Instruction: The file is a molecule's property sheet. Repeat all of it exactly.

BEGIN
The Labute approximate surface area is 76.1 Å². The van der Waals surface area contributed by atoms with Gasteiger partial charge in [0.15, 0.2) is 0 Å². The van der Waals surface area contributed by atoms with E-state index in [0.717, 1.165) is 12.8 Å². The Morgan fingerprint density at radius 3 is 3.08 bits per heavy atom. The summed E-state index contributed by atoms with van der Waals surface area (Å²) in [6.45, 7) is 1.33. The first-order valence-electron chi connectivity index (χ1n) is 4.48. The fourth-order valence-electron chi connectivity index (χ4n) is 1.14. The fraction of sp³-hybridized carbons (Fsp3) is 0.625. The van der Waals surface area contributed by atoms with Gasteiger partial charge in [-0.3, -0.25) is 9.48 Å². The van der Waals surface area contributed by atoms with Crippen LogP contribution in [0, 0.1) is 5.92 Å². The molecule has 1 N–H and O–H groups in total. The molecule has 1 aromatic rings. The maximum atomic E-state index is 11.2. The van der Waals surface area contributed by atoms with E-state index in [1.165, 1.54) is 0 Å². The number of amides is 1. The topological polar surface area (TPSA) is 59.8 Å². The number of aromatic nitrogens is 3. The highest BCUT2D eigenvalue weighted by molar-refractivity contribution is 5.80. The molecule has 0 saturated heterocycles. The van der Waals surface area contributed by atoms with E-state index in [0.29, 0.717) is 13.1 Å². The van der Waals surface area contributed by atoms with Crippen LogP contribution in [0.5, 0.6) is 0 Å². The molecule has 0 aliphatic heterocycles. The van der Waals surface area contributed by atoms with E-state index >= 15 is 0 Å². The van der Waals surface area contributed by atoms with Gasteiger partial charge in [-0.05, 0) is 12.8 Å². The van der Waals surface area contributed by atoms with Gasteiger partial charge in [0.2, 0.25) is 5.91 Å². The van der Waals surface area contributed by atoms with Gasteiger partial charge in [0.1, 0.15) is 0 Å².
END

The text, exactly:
The Labute approximate surface area is 76.1 Å². The van der Waals surface area contributed by atoms with Gasteiger partial charge in [0.15, 0.2) is 0 Å². The van der Waals surface area contributed by atoms with E-state index in [0.717, 1.165) is 12.8 Å². The Morgan fingerprint density at radius 3 is 3.08 bits per heavy atom. The summed E-state index contributed by atoms with van der Waals surface area (Å²) in [6.45, 7) is 1.33. The first-order valence-electron chi connectivity index (χ1n) is 4.48. The fourth-order valence-electron chi connectivity index (χ4n) is 1.14. The fraction of sp³-hybridized carbons (Fsp3) is 0.625. The van der Waals surface area contributed by atoms with Gasteiger partial charge in [-0.3, -0.25) is 9.48 Å². The van der Waals surface area contributed by atoms with Crippen LogP contribution in [0, 0.1) is 5.92 Å². The molecule has 1 N–H and O–H groups in total. The molecule has 1 aromatic rings. The maximum atomic E-state index is 11.2. The van der Waals surface area contributed by atoms with E-state index in [1.165, 1.54) is 0 Å². The number of amides is 1. The topological polar surface area (TPSA) is 59.8 Å². The number of aromatic nitrogens is 3. The highest BCUT2D eigenvalue weighted by molar-refractivity contribution is 5.80. The molecule has 0 saturated heterocycles. The van der Waals surface area contributed by atoms with E-state index in [0.29, 0.717) is 13.1 Å². The van der Waals surface area contributed by atoms with Crippen LogP contribution in [0.5, 0.6) is 0 Å². The molecule has 0 aliphatic heterocycles. The van der Waals surface area contributed by atoms with E-state index >= 15 is 0 Å². The van der Waals surface area contributed by atoms with Gasteiger partial charge in [-0.05, 0) is 12.8 Å². The van der Waals surface area contributed by atoms with Gasteiger partial charge in [0.2, 0.25) is 5.91 Å². The van der Waals surface area contributed by atoms with Gasteiger partial charge in [0.1, 0.15) is 0 Å².